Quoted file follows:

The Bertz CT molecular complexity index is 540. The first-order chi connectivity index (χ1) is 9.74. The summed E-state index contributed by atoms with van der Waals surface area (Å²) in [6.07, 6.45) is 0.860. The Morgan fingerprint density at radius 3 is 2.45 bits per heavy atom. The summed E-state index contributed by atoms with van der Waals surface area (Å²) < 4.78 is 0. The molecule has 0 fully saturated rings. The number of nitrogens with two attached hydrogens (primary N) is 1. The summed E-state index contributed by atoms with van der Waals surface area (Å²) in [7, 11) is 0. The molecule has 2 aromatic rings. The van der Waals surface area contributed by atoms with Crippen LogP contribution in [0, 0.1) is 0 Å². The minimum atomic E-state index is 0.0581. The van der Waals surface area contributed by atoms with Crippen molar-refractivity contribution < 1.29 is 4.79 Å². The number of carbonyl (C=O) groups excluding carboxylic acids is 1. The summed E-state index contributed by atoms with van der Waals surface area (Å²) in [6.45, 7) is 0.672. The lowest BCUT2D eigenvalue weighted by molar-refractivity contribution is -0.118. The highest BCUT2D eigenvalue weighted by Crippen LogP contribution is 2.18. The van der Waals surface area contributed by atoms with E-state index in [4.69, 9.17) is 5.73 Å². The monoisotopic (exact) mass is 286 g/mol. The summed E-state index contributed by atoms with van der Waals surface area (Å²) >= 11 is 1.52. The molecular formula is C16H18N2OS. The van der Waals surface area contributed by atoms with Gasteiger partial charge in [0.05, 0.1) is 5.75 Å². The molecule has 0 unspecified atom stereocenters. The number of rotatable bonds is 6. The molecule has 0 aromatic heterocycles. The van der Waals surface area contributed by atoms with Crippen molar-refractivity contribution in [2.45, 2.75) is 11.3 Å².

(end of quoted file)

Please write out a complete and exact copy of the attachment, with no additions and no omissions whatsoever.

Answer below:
The Bertz CT molecular complexity index is 540. The first-order chi connectivity index (χ1) is 9.74. The summed E-state index contributed by atoms with van der Waals surface area (Å²) in [6.07, 6.45) is 0.860. The Morgan fingerprint density at radius 3 is 2.45 bits per heavy atom. The summed E-state index contributed by atoms with van der Waals surface area (Å²) < 4.78 is 0. The molecule has 0 fully saturated rings. The number of nitrogens with two attached hydrogens (primary N) is 1. The summed E-state index contributed by atoms with van der Waals surface area (Å²) in [7, 11) is 0. The molecule has 2 aromatic rings. The van der Waals surface area contributed by atoms with Crippen LogP contribution in [0, 0.1) is 0 Å². The minimum atomic E-state index is 0.0581. The van der Waals surface area contributed by atoms with Crippen molar-refractivity contribution < 1.29 is 4.79 Å². The number of carbonyl (C=O) groups excluding carboxylic acids is 1. The summed E-state index contributed by atoms with van der Waals surface area (Å²) in [6.45, 7) is 0.672. The lowest BCUT2D eigenvalue weighted by molar-refractivity contribution is -0.118. The highest BCUT2D eigenvalue weighted by Crippen LogP contribution is 2.18. The van der Waals surface area contributed by atoms with E-state index in [4.69, 9.17) is 5.73 Å². The monoisotopic (exact) mass is 286 g/mol. The summed E-state index contributed by atoms with van der Waals surface area (Å²) >= 11 is 1.52. The molecular formula is C16H18N2OS. The van der Waals surface area contributed by atoms with Gasteiger partial charge in [0.05, 0.1) is 5.75 Å². The molecule has 0 unspecified atom stereocenters. The number of rotatable bonds is 6. The molecule has 0 aromatic heterocycles. The van der Waals surface area contributed by atoms with Crippen molar-refractivity contribution in [2.45, 2.75) is 11.3 Å².